In late May 1855, Governor Isaac Stevens of Washington Territory, and the territorial Indian agents negotiated with a group of eastern Oregon and Washington tribes, among them Yakimas, Walla Wallas, Nez Perces, Cayuses and others the Walla Walla valley. Chief Kamiakin of the Yakimas organized the meeting. Negotiations began on May 30th and most tribes took the stance that they did not want to sell their lands. But Chief Looking Glass of the Nez Perce had previously promised that the Nez Perce would sell. This promise did not sit well with most of the tribal delegates who opposed removal. Yet, despite the early opposition to selling their lands, all of the chiefs signed the treaties on June 11th. The treaties gave considerable sums for the tribal lands and allowed for permanent reservations within their home territories, and services for the tribes. The Cayuse, Umatilla, and Walla Walla agreed to remain concentrated on one reservation. In addition, most of these treaties affirmed hunting and fishing rights for the tribes.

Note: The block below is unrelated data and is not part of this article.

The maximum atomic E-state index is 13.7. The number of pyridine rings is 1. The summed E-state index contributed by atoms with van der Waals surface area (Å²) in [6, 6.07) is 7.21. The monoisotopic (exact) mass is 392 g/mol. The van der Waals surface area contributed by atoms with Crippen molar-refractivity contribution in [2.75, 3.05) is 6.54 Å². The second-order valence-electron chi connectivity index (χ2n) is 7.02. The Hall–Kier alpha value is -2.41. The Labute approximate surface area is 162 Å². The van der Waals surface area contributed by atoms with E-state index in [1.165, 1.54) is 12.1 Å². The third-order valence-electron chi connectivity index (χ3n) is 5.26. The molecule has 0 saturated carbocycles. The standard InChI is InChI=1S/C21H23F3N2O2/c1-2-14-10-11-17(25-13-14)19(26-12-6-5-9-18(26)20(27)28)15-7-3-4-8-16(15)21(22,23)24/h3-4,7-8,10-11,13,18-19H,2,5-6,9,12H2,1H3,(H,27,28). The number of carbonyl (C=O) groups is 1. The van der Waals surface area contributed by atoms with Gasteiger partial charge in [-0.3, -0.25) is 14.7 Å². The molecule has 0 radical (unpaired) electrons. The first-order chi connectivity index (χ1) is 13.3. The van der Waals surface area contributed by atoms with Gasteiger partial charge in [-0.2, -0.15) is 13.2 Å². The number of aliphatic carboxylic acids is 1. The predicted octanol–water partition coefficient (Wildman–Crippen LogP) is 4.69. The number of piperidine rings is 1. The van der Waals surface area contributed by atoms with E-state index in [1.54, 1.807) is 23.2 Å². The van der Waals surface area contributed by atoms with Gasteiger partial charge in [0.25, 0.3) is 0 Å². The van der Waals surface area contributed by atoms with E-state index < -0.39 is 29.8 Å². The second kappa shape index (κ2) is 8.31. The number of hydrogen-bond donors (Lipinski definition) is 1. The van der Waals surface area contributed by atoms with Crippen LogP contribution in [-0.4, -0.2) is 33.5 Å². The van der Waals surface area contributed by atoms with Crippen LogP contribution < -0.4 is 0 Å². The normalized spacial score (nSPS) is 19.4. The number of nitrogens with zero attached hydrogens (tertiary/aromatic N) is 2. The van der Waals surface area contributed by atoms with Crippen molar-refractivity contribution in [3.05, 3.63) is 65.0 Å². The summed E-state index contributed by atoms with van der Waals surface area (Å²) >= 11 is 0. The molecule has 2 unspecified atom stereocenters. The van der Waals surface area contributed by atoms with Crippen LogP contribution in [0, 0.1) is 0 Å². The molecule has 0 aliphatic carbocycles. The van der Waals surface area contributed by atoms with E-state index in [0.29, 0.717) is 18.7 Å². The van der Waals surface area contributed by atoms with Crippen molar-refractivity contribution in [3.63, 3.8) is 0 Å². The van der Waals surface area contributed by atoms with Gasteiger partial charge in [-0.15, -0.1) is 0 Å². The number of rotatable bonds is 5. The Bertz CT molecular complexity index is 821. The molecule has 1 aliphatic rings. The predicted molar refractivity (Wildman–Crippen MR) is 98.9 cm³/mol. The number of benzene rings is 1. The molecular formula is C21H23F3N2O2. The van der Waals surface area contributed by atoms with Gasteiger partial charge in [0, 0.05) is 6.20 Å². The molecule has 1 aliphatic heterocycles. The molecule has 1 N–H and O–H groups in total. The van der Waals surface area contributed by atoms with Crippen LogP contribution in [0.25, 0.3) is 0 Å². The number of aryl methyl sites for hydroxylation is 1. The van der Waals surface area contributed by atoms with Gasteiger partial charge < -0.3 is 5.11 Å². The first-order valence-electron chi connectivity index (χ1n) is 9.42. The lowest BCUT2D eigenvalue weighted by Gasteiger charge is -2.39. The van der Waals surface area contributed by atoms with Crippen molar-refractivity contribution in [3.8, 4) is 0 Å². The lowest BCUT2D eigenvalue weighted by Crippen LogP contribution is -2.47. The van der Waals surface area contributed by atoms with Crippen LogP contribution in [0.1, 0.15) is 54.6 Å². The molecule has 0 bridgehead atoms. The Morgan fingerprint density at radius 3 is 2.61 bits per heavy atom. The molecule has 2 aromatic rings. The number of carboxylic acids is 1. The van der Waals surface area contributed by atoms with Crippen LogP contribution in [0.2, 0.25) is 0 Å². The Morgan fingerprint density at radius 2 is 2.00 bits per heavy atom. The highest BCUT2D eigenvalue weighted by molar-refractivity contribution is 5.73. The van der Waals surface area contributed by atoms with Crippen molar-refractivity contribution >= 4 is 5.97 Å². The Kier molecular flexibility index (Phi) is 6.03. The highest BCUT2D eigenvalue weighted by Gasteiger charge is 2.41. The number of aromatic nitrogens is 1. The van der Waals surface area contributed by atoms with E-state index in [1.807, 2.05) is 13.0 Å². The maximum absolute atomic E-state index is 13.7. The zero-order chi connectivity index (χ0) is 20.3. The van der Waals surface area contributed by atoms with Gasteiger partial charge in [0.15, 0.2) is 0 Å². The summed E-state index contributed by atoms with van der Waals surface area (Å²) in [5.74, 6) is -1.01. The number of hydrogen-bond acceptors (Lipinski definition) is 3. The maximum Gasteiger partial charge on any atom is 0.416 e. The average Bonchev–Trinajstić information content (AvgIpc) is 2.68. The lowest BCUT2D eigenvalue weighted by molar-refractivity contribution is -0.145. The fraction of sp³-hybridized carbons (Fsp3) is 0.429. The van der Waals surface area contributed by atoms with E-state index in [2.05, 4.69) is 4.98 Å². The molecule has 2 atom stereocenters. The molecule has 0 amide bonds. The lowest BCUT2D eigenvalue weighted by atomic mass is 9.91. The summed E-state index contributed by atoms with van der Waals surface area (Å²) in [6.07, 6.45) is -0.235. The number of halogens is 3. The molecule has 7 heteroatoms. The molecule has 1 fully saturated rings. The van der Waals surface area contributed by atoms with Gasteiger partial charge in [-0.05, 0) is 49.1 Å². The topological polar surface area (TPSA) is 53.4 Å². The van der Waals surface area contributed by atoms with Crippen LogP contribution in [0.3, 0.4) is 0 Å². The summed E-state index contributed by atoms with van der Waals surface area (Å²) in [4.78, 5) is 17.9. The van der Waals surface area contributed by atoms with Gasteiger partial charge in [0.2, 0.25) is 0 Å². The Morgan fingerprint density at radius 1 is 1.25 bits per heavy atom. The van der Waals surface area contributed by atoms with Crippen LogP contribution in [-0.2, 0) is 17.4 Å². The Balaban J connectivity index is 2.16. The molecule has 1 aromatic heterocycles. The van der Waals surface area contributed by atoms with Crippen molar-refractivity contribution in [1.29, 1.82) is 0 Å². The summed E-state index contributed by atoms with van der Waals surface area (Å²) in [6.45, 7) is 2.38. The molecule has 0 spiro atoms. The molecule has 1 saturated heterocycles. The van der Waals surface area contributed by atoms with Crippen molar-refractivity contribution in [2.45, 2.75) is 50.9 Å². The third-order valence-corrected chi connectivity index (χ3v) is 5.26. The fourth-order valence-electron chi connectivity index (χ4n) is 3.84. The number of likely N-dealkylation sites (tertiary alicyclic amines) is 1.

Later in July, Superintendent Palmer went to negotiate with the John Day, Wascopan, and Des Chutes tribes just east of the Cascade Range. The tribes similarly ceded their lands for a permanent reservation and services for members. This treaty established the Warm Springs Reservation in the Tygh Valley.